From the dimly-lit hall of the D.C. Armory to the red-carpeted Kennedy Center for the Performing Arts to the grassy field of Crampton House, students in billowing gowns stepped up last week to receive the nine-inch-square diplomas that symbolize both past achievement and an uncertain future.
The 4,616 graduates leaving Washington's 13 public high schools and five career centers in ceremonies last week and Monday form a mirror image of the city's ethnic and racial mix. They also mirror changing times, with fewer students planning to go to college and school officials blaming that fact on the anemic state of the economy and on cutbacks in aid to education.
Approximately 4,350 of this year's graduates are black and 120 are white. There are 121 foreign students from countries ranging from Argentina to Zaire.
Wilson High in upper Northwest had the most international of the graduating classes, with 35 countries represented.
Cardozo High in Shaw was the only high school in the city to graduate more boys than girls.
McKinley High School in Northeast (471 graduates) and Eastern High near RFK Stadium (525) are graduating more students than any other schools this year, but fewer of them are expected to go to college than ever before, officials at the schools say.
The percentage of students going to college ranged from highs of 87 percent at the Ellington School of the Arts in Georgetown, 80 percent at School Without Walls (an alternative school for outstanding students) and 75 percent at Wilson, Ballou in Anacostia and Coolidge in upper Northwest, to lows of 8 percent at Eastern and 20 percent at Spingarn in the Benning Road area of far Northeast.
The number of students expected to go to college dropped most sharply at Eastern, and at McKinley, which projects 57 percent of its graduating class will go to college. Last year, Eastern sent about 17 percent of its graduates to college and McKinley has sent as many 67 percent to college in recent years.
Principals at those schools say cutbacks in federal loans and the sagging economy has made it necessary for more students to go directly into the work world.
Like many of the graduates, tall, husky, Dimitri Butler of Eastern High has decided to postpone further education for a few years. Butler, who graduated Wednesday, said he wants to work a while to have "a place to stay and food to eat" for himself, his fiancee and his 19-month-old son.
This summer he will work two jobs, as a salesman at an office supply store during the day and a cashier at a Holiday Inn at night, he said, and he might enter the military to get benefits to pay for a college education.
Ballou graduate Kimberly Kellogg, who was enrolled in that school's prestigious math-science program, said she applied to a number of sources for scholarships but "it seems things are tight everywhere."
Kellogg said she would like to attend Howard University, but if she is not awarded some financial aid she will enroll in the University of the District of Columbia. There, her tuition will be only $182 a year compared to the $5,000 she says it would cost to attend Howard.
Two-hundred 16 of the graduates will enter the military -- slightly more than last year and including more girls, according to principals at the schools.
The city's five career-development high schools -- which train students for careers in auto mechanics, the industrial arts, day care, hotel and restaurant management, secretarial, health occupations, clerical work and hairdressing -- graduated 499 students on Wednesday. That was down from 519 graduates last year.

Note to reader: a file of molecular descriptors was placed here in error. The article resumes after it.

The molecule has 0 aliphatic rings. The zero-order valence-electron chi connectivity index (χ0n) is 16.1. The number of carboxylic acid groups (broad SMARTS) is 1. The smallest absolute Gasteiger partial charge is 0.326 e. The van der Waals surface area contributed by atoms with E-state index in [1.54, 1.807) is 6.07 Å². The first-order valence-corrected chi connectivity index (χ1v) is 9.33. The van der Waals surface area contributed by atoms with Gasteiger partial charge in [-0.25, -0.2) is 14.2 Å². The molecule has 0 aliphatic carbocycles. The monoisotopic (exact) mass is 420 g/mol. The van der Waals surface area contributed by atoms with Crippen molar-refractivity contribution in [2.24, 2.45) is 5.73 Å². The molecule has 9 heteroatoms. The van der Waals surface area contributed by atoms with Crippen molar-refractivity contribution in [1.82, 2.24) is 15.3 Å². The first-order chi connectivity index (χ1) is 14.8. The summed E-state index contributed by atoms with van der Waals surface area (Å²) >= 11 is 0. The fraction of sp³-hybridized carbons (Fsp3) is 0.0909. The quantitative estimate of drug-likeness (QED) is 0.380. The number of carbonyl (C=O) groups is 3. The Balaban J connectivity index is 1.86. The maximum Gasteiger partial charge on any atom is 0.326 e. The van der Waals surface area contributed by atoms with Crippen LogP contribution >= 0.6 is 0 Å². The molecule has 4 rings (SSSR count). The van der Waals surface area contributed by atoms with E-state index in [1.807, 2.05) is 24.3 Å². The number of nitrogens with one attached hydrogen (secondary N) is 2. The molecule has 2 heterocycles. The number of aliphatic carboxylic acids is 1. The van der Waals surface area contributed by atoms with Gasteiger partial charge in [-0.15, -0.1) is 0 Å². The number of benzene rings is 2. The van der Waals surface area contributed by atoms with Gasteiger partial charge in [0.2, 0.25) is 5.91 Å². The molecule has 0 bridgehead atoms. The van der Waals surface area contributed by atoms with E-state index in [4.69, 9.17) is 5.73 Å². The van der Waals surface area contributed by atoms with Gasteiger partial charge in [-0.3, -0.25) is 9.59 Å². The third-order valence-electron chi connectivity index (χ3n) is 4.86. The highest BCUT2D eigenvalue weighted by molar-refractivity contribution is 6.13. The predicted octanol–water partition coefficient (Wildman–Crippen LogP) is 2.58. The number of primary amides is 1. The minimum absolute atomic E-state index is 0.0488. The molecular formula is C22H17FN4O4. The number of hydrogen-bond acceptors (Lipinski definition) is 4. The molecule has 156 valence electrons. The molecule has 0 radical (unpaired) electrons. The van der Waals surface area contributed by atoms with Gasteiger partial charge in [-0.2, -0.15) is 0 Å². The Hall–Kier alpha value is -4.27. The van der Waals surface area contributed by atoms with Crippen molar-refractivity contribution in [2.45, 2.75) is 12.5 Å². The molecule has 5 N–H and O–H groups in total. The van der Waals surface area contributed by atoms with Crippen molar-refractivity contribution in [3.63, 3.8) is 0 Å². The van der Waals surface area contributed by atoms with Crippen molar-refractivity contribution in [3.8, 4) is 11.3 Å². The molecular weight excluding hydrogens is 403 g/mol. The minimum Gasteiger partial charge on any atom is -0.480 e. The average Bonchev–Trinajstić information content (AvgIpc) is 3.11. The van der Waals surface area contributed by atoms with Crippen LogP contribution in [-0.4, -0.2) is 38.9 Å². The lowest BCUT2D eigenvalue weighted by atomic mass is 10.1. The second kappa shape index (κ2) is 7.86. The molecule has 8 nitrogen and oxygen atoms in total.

Frank Shields, who graduated from the Phelps Career Development Center, where he trained to be a bricklayer, said he decided to go to a vocational school because he thought "students coming out of high school would find it harder to get a job if they didn't have a trade." But Shields says he has been looking for a job in construction for over a month now without any luck.
"I guess because I'm an apprentice and just out of school they might prefer a journeyman who is more advanced," Shields said. He said that he will try to get into an apprenticeship program through the Bricklayers Union or Builders and Contractors Association that may eventually lead to permanent work, adding: "I am still determined to find a job somewhere."
In all, 2,589 girls and 2,027 boys are graduating. Nearly all the valedictorians this year are girls. Wilson has male and female covaledictorians.
Both Ballou's valedictorian, Rhonda Washington, and the school's salutatorian, Lisa Howard, were accepted by Harvard University, the school's principal said, but both girls said they turned Harvard down to attend schools which offered them more financial aid. Washington will go to Xavier University in New Orleans and Howard will go to the Massachusetts Institute of Technology.
The number of seniors planning to attend college increased at two schools, Spingarn and Dunbar, which both held graduations on Thursday. Thomas Harper, Dunbar's principal, said students seem to be more concerned than in the past about getting an education that will lead to a job.
Nowhere is that fact better reflected than at Ellington, which graduated the smallest class in the city on Thursday evening. Although about 87 percent of Ellington's 80 graduates will go to college, principal Maurice Eldridge says only 57 percent will major in one of the arts.
"Kids are not so starry-eyed as they were years ago" about becoming famous performers, he said. "I have a lot of dedicated musicians who want to major in computers."